Apple appoints new retail head to ramp up iPhone sales

In an effort to ramp up slow iPhone sales amid sluggish smartphone market, Apple on Wednesday appointed a new head of global retail and online stores.

Deirdre O’Brien will take over as Senior Vice President of Retail and People, reporting to CEO Tim Cook, the company said in a statement.

“For more than three decades, she has helped keep Apple focused on serving customers and enriching lives,” said Cook.

“I am thrilled to work alongside Deirdre in her new role, and I know our 70,000 retail employees will be, too,” he added.

After five years, current retail head Angela Ahrendts plans to depart Apple in April for “personal and professional pursuits”.

O’Brien will continue to lead the People team, overseeing all People-related functions, including talent development and Apple University, recruiting, employee relations and experience, business partnership, benefits, compensation, and inclusion and diversity.

“I am looking forward to this journey, and to continuing the important work of the People team in supporting all of Apple’s amazing employees,” said O’Brien.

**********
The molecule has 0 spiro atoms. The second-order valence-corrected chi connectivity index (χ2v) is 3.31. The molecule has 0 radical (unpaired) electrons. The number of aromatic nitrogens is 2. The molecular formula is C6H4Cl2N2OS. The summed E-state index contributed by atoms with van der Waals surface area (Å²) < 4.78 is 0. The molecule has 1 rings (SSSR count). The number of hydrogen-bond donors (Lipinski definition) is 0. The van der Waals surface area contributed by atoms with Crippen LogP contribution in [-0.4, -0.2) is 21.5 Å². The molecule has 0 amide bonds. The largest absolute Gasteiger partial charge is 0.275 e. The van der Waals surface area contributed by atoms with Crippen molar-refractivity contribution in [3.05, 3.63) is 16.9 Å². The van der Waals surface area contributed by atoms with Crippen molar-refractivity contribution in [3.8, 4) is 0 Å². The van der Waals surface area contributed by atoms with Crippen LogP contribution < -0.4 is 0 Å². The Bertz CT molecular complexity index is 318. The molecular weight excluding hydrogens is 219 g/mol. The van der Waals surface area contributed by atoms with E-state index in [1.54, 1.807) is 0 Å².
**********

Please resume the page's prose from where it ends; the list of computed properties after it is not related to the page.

Despite slow iPhone sales, Apple posted $84.3 billion in revenue for the first quarter of its fiscal 2019 — a decline of 5 per cent from the year-ago quarter — while revenue from its other products and services grew 19 per cent.

Apple operates 35 online stores and 506 retail stores in five continents.

In the first quarter of its fiscal 2019, revenue from iPhone declined 15 per cent from the prior year.

Cook said that there are several factors why iPhone sales are not picking up in the emerging markets.

“The customers are holding on to their older iPhones a bit longer than in the past.

“When you pair this with the macroeconomic factors, particularly in emerging markets, it resulted in iPhone revenue that was down 15 per cent from last year,” Cook told analysts.

The Apple CEO said foreign exchange is another key factor behind the slow iPhone sales. “The relative strength of the US dollar has made our products more expensive in many parts of the world,” he added.



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